They hope a state auditor - in town this week - will help them find the answer. But, he won't be looking at financial records as much as other city documents.
"The state auditor will come in," says City Administrator Jill Cornett. "They will take a look at our code and then check our activities via the minutes of committee meetings and council meetings and determine whether or not we've actually been functioning according to the code book or the laws of the city."
Without going much into the finances, Savannah Mayor Dave Ingersoll says people won't get the answers they're looking for.
"I wish the people who'd signed the petition would step up and say here's what we want you to look at," Ingersoll said.
However, some who called for the petition still think it's all about the money.
"How were the monies handled in the past?" asks Savannah City Council member John Parker, who signed the petition asking for the state audit. "Were they handled legally or illegally?"
This will be the fourth audit of Savannah records in the past two years. It will take 8-10 weeks to complete at a cost of up to $50,000, money Mayor Ingersoll says the city can ill afford to spend while digging out of their financial hole.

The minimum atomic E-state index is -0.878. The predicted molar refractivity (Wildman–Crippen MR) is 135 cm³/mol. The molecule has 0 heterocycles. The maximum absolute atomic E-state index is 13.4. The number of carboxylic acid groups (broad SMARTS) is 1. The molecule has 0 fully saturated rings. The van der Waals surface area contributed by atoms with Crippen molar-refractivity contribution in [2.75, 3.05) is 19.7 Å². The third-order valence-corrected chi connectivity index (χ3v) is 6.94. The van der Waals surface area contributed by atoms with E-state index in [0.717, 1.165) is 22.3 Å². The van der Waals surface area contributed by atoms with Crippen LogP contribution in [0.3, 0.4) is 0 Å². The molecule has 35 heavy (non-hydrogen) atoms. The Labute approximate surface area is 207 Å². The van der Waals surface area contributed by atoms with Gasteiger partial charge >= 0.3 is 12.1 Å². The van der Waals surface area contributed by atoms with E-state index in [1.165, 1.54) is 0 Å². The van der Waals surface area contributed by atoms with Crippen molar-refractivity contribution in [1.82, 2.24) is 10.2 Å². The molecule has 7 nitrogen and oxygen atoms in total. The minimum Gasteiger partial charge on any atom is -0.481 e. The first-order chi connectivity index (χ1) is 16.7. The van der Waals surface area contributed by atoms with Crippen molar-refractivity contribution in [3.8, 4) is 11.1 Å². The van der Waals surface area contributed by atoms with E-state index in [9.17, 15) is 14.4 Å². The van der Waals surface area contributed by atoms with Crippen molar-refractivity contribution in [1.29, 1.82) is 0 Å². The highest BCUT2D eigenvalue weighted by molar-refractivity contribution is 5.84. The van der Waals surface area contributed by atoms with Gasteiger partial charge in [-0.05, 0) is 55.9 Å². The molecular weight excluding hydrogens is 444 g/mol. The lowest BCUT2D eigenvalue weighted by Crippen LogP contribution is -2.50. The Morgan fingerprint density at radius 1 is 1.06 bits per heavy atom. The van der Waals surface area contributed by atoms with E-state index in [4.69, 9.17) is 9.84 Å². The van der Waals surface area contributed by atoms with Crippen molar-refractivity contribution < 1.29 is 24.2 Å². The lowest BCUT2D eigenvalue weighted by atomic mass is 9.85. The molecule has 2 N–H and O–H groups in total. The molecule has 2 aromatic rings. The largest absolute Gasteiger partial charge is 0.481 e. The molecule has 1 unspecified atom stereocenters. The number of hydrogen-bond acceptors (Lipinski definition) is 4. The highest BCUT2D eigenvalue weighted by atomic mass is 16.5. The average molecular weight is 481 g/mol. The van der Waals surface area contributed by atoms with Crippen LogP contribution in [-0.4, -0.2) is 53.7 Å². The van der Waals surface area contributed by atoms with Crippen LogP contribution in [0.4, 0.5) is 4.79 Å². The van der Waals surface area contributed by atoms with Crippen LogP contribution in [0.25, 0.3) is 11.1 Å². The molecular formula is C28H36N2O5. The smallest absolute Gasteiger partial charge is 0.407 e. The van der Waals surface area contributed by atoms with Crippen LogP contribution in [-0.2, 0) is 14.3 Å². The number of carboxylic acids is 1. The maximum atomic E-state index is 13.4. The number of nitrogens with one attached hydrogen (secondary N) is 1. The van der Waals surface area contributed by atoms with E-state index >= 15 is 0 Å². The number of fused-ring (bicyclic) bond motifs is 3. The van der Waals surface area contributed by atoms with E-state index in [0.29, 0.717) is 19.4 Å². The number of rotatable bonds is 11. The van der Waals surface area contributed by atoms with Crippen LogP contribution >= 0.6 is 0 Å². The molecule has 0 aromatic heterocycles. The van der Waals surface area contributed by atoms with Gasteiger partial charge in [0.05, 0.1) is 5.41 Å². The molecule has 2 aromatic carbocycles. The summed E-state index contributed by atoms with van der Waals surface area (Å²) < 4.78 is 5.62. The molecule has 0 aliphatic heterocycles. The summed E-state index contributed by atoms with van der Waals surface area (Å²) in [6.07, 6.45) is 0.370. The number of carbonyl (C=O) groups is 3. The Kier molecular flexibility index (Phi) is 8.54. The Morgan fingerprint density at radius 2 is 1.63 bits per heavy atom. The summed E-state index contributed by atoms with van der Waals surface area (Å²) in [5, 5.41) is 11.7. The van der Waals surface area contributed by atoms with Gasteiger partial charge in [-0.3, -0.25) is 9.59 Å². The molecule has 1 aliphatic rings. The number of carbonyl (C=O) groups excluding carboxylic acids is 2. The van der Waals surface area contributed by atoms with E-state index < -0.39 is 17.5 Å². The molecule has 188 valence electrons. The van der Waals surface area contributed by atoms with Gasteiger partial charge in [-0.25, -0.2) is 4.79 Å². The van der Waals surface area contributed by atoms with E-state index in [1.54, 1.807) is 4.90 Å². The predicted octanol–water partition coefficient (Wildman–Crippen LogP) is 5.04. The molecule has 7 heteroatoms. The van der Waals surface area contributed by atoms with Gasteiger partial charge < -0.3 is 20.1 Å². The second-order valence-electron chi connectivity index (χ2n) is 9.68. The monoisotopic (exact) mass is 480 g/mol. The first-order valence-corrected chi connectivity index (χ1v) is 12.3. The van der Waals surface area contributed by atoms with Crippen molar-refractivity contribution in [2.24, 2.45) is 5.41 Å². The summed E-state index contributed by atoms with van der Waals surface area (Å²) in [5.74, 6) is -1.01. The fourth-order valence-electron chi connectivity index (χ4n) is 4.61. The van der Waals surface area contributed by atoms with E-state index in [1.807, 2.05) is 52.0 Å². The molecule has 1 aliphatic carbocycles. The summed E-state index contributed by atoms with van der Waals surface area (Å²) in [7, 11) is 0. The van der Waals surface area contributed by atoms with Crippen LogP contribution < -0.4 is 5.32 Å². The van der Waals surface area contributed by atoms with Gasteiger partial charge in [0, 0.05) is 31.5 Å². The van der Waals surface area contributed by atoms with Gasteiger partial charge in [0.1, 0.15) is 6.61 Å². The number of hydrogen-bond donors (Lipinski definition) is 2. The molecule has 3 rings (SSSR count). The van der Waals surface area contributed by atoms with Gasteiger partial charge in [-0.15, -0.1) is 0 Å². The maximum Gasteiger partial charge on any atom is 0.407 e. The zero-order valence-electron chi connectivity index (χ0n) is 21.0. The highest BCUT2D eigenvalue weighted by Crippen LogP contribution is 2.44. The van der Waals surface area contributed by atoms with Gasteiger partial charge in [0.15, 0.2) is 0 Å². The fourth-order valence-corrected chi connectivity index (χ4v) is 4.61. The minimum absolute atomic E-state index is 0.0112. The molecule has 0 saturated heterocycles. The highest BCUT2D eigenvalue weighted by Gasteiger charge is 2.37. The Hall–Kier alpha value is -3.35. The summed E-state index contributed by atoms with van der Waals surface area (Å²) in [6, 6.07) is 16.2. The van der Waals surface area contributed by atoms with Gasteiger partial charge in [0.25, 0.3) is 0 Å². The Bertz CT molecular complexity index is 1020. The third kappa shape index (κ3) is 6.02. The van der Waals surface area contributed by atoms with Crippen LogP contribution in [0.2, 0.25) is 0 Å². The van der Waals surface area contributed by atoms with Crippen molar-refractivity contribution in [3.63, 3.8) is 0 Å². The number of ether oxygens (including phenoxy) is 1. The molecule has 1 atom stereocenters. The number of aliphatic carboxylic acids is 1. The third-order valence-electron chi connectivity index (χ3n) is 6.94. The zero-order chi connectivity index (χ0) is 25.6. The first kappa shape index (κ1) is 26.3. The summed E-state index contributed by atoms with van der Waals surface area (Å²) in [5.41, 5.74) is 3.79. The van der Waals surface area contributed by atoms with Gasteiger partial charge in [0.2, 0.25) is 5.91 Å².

"I guarantee you that there's a lot of things that we could do with this money that would benefit the taxpayers of the city in a better way," he says.
At the very least, Parker hopes the review will put all the questions to bed.
"I think there are a lot of people that think that everything that was done in the past was wrong," he explains. "There are a lot of other people that say everything was done right. So, we need a legitimate outside answer."
Parker says two years ago he asked the city council request the Missouri State Highway Patrol to look into irregularities in the city budget, but says he was voted down.
But he adds even though this audit looks at only the last 12 months, if problems are found, that will open up investigations into other issues that might have happened in the past.